The next day, I go to the post office and, after waiting ten minutes in line, the lady says that there is no douane here. It is just down the block near the Sernam (SCNF) delivery station. I ask the guy at the guard office. “This is Sernam?” I ask a couple of guys walking by, “Yes, it should be around the corner.” I take a closer look and no, it isn’t there. I call Paul and get the number again as I stupidly did not write it down. I call again. Taking down a couple of other numbers that are referred. I call them both and still haven’t talked with anyone – all recorded messages, other phone numbers or dead ends.
    There is a building before the entrance of Sernam and go into ask. I look around and see some fairly worn mailboxes, one of which is marked “douane française.” The building is fairly worn down on the inside. I go upstairs unable to find a douane office. I ask two guys downstairs, one of who says that it is across the courtyard. It is not. I ride my bicycle around the large Sernam complex not finding it. On my way out, I ask an older couple. They say to try the police station across the street for information. In a book, they look up the douane address and the “08” phone number. It is now getting close to 11 and I need to get to an appointment. Later, I try the 08 number. The voice mail gives me a choice of one or two and I choose one. It tells me that the phone number has changed for general information. I call that number and don’t get any response. I think that it would be better to go down to rue de l’Université instead which is located across the Seine.
    After lunch, I go down there and talk to some men standing outside. Finally, I talk to someone official! One man takes me inside and looks in an internal directory and looks for a Lorenzo. He writes down a number. I ask him if it was possible for me to use the phone to call this Lorenzo. He picks up the phone and calls himself. He calls a couple of places and one of them says that they don’t know anything about this but will look into something and will call back. One of the guys at the desk says to me that when one tries to call these people, one always gets a machine or no response! Finally, the guy says that I should go down to my local post office and insist that they have it and don’t leave.
    Then I go back to my local Poste and speak to a manager. He says that they don’t have it but to call this number. I ask him if he knows anything about the reference number for the package that I have. He goes away and comes back with a second phone number. I decide to call the second number first. It is now close to five o’clock and I am getting worried that I may have to continue this on Monday! A woman answers and says that they don’t do this anymore and gives me another number! (The eleventh!) I call the number and a guy answers. He is not very responsive. I give him the reference number. He says that it’s only 11 numbers and that I need twelve! “What do I do?” I play back the message for him. He tells me to call 01 41 11 11 47 or if that doesn’t work another number. Since the first number is so close to the original, I call it first. I instantly recognize that voice! It’s Lorenzo! He says that the package will be delivered Monday morning.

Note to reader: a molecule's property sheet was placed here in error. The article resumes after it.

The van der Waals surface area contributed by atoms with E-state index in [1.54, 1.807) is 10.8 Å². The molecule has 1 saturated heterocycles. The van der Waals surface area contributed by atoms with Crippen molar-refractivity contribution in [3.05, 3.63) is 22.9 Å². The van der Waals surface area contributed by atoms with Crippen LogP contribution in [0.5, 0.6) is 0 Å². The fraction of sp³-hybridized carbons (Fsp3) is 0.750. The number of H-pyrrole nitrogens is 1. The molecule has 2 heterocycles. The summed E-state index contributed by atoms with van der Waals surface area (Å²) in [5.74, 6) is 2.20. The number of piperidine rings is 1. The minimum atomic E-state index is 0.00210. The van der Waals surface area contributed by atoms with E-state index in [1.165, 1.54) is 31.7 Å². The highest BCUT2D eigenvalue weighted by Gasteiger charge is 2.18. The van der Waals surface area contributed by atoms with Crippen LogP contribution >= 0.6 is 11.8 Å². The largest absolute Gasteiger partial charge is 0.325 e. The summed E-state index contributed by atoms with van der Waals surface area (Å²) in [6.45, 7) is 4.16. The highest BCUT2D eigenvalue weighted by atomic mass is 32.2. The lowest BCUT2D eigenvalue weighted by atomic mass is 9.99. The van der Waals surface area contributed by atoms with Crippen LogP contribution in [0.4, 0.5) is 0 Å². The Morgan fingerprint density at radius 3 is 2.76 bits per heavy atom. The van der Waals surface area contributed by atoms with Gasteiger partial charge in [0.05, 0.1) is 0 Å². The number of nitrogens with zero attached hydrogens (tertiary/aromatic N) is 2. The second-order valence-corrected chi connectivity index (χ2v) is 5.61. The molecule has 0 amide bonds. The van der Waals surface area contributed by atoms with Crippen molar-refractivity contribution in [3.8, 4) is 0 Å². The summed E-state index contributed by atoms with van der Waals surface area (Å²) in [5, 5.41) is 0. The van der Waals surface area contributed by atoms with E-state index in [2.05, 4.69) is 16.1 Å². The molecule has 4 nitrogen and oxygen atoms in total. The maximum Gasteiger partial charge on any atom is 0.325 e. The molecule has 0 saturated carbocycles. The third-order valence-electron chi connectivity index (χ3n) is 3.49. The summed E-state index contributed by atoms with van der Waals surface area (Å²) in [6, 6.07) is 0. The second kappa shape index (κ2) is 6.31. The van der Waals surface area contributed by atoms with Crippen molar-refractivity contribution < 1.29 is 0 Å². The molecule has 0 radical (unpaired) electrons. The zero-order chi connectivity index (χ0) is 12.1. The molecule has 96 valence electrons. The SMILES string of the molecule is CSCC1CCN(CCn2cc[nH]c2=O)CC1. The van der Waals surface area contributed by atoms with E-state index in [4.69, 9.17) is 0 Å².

Listening to the message again, one can clearly hear him say 47 twice the first time and says 11 twice when he repeats it! Oh, how important is clear communication!
    One person said it must feel good to be persistent and to achieve my goal. No, it just showed what a waste it is that we go through because one is not clear in one’s communication – all those phone calls to nowhere and approximately seven and a half hours of my time. In addition, if my brother had listened to me, it would also have saved me forty-three euros for my own used possessions!



      • Charles Mercier
        6 months ago

        Ha! Thanks. This was quite a while ago. I just signed up to this site.


        • Judy MacMahon
          6 months ago

          Welcome Charles, your comment only came to our attention as you are now a member 🙂 Please to have you here.
          judy


          • Charles Mercier
            6 months ago

            Well no, I literally just posted this a few days ago because just David referenced this post on FB. I meant the story happened a while ago! I ought to do one myself. The mess I had with Societe Generale was much more of mess and mucher longer!


        • Judy MacMahon
          6 months ago

          Well, we’re always open to discussing this with you Charles
          Best, Judy